January 12, 2022 308 PM
BREWSTER COUNTY — A federal judge has ruled in favor of Brewster County Judge Eleazar Cano in a lengthy legal battle between the local official and Gage Hotel owner J.P. Bryan, who claimed Cano’s early-pandemic decision to shutter hotels violated his constitutional rights.
In the December 15 ruling, U.S. District Judge David Counts declared that Cano had a “rational basis” for ordering the closure of hotels and short-term rentals in response to the COVID-19 pandemic and was within his right to do so, rejecting Bryan’s claims that Cano’s actions were unjustified and unconstitutional.
“While there is more than one reasonable way to respond to the COVID-19 outbreak, Judge Cano’s orders and declarations have at least a real and substantial relation to protecting public health,” said the ruling.
Bryan, a Houston businessman and preservationist who operates the Marathon establishment, first sued a number of Brewster County officials, including Cano, in March 2020, claiming county leaders had not identified an “emergency or urgent public necessity” that justified the shuttering of hotels. Bryan soon withdrew that lawsuit, but filed a new one solely targeting Cano in April of that year. The suit argued Cano’s actions violated the Fourth Amendment of the Constitution because the shutdown amounted to the unreasonable seizure of property, and the Fourteenth Amendment — or “equal protection” clause — because other businesses were allowed to continue operating.
Bryan and his attorneys also claimed Cano did not have adequate cause to shut down hotels, because at the time of the closures there were no reported cases of COVID-19 in the tri-county region.
Cano testified that at the time he was in communication with a local coronavirus management team and, given what was known about the spread of the virus, the area’s tourist-friendly economy, and limited medical resources in the region, acted to mitigate the effects of the virus in the area. Cano did not respond to requests for comment for this story.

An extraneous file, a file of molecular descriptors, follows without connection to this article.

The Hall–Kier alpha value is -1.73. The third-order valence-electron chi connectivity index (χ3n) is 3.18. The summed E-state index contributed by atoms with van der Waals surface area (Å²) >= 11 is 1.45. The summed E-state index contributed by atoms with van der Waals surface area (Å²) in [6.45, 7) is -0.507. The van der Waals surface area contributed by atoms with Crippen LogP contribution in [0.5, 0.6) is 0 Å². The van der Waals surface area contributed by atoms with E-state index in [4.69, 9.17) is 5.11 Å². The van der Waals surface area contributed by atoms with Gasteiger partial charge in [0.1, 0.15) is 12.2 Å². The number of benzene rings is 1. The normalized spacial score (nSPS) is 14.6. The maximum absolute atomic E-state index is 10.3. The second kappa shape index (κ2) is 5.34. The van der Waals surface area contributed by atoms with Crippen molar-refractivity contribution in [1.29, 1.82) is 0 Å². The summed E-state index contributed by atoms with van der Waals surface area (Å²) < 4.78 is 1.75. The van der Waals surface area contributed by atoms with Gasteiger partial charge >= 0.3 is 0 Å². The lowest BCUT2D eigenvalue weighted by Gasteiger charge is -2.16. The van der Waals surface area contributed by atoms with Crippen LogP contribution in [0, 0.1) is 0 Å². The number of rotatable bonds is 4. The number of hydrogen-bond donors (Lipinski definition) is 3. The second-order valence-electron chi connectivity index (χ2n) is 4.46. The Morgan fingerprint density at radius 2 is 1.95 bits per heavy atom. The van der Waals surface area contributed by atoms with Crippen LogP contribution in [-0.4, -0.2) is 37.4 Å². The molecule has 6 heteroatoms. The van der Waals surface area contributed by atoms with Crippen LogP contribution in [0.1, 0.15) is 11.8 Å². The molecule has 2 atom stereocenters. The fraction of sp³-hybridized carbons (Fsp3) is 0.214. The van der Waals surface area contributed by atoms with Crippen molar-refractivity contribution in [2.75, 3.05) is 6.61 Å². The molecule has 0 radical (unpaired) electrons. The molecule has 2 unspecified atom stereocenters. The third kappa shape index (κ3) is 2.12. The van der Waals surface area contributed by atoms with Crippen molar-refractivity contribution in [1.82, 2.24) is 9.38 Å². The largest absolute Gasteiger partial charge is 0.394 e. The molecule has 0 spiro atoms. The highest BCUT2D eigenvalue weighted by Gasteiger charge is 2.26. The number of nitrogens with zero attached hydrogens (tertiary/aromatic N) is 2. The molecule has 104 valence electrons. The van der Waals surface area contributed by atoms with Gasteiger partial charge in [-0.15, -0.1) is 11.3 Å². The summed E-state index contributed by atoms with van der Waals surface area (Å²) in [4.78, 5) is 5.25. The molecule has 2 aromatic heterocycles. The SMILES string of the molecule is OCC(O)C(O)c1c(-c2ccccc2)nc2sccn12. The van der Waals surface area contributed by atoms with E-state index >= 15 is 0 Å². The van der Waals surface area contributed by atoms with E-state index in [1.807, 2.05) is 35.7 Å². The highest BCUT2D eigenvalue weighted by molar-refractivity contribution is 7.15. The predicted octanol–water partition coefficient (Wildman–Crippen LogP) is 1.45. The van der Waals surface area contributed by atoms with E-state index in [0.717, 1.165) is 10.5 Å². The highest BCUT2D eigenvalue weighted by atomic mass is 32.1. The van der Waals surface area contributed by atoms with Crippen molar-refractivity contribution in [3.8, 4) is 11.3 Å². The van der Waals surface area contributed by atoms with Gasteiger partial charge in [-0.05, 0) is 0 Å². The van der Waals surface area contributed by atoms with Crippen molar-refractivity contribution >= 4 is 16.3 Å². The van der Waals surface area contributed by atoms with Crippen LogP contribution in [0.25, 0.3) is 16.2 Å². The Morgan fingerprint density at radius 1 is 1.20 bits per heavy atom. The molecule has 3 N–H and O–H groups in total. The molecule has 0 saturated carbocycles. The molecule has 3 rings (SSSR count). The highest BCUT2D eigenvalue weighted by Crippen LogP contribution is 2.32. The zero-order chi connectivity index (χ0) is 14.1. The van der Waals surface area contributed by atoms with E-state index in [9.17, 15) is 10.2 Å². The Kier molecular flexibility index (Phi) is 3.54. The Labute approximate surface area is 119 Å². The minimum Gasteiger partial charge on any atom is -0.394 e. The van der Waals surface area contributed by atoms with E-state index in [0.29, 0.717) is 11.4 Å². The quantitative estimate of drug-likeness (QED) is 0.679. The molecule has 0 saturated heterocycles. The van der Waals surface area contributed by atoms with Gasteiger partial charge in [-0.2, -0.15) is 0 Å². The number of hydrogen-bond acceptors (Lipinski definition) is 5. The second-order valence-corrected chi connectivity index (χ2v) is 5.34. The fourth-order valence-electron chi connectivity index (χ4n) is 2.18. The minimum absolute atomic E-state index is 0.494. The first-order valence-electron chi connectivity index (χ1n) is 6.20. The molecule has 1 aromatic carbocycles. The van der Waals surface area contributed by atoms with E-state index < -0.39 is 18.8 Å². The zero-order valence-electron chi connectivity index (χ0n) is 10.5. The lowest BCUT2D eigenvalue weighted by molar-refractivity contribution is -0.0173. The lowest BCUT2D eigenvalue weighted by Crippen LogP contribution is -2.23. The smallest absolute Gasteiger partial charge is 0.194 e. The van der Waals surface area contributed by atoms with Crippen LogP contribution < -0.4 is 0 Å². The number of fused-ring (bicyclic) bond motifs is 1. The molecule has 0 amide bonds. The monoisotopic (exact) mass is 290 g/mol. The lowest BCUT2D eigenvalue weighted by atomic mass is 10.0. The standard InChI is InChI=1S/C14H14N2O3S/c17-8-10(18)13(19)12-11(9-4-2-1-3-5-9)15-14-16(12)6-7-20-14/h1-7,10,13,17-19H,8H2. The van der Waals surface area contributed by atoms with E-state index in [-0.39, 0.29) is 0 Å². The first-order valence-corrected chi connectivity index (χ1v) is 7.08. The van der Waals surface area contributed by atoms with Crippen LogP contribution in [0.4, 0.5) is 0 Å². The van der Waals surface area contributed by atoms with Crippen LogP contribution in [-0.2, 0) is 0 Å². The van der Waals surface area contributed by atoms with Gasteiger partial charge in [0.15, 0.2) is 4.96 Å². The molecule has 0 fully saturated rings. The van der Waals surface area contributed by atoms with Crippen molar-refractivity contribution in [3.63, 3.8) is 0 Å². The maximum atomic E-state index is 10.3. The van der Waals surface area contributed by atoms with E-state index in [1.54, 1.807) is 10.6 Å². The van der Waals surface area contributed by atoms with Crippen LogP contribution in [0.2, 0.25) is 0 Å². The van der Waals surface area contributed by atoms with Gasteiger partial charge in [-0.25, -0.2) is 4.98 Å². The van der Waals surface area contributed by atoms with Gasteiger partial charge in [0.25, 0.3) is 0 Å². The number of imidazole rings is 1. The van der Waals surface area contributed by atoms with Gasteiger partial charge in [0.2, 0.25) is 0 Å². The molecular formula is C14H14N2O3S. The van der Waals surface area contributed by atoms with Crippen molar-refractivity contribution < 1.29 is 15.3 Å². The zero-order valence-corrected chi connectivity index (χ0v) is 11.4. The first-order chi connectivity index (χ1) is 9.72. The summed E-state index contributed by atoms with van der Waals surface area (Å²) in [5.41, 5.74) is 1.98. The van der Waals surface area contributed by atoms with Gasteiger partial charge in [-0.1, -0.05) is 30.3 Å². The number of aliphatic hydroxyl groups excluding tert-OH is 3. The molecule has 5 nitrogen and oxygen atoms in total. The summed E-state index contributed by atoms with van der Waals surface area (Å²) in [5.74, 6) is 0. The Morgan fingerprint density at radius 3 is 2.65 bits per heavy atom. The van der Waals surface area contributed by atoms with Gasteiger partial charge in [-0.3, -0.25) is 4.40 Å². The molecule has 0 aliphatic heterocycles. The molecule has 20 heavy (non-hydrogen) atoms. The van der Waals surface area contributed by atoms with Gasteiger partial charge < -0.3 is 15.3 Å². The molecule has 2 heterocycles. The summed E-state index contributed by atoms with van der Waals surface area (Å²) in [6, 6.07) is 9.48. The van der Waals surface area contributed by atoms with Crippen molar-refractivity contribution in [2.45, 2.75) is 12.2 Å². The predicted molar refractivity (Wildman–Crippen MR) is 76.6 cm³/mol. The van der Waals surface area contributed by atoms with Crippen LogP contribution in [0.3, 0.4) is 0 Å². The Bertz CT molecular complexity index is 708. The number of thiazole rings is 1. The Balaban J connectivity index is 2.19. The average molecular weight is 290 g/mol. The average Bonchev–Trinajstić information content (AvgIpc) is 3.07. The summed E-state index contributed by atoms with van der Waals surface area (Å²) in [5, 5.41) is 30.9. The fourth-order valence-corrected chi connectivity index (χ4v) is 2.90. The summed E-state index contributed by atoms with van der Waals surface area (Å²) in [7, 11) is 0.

In addition to rejecting Bryan’s claims that his rights were violated by Cano, Counts dismissed the hotelier’s claim that he was owed monetary damages to compensate him for business lost during the month-long closure .
While Bryan claims the shut down resulted in a revenue loss of $438,202 (a figure Cano’s lawyers have disputed), according to court documents, Counts concluded Cano could not be sued for monetary damages because he is protected in his role as a state official and was simply acting on behalf of the state to protect citizens of the county from the virus.
“Plaintiffs ignore the likelihood that the restrictions that were put in place postponed any outbreak in Brewster County or at least flattened the curve by reducing the number of deaths in the short term to avoid overwhelming the hospital system,” said the ruling. “Plaintiffs also ignore that the outbreak originated in China and spread quickly across the world, primarily through travel-related cases.”
Cano’s original disaster proclamation, issued in March of 2020, required the closure of all county hotels and short-term rentals; a few days later, he issued an amended order allowing hotel stays for emergency workers, military personnel and law enforcement or those using rentals as long-term residences. The order ended in early May when Governor Greg Abbott allowed a statewide mandate to expire and declared the move to reopen would supersede local orders.
Other area county judges issued shelter-in-place orders and limitations on nonessential businesses similar to Abbott’s statewide mandates, including Cano, Presidio County Judge Cinderela Guevara and Jeff Davis County Judge Kerith Hurley. Only Brewster and Presidio counties ordered the suspension of hotel and short-term rental operations.
Bryan and his attorneys, who did not respond to requests for comment for this story, are within the appeal window for the case, which extends 30 days after the judge issued his final ruling. If Bryan decides to appeal the judge’s decision, the case will be brought before the Fifth Circuit Court of Appeals.
Other businesses and entrepreneurs across the country are seeking to recuperate revenue losses brought by the coronavirus pandemic. Some, including Terry Black’s Barbecue with locations in Austin and Dallas, have sued their liability insurance providers for monetary damages, but have met little success.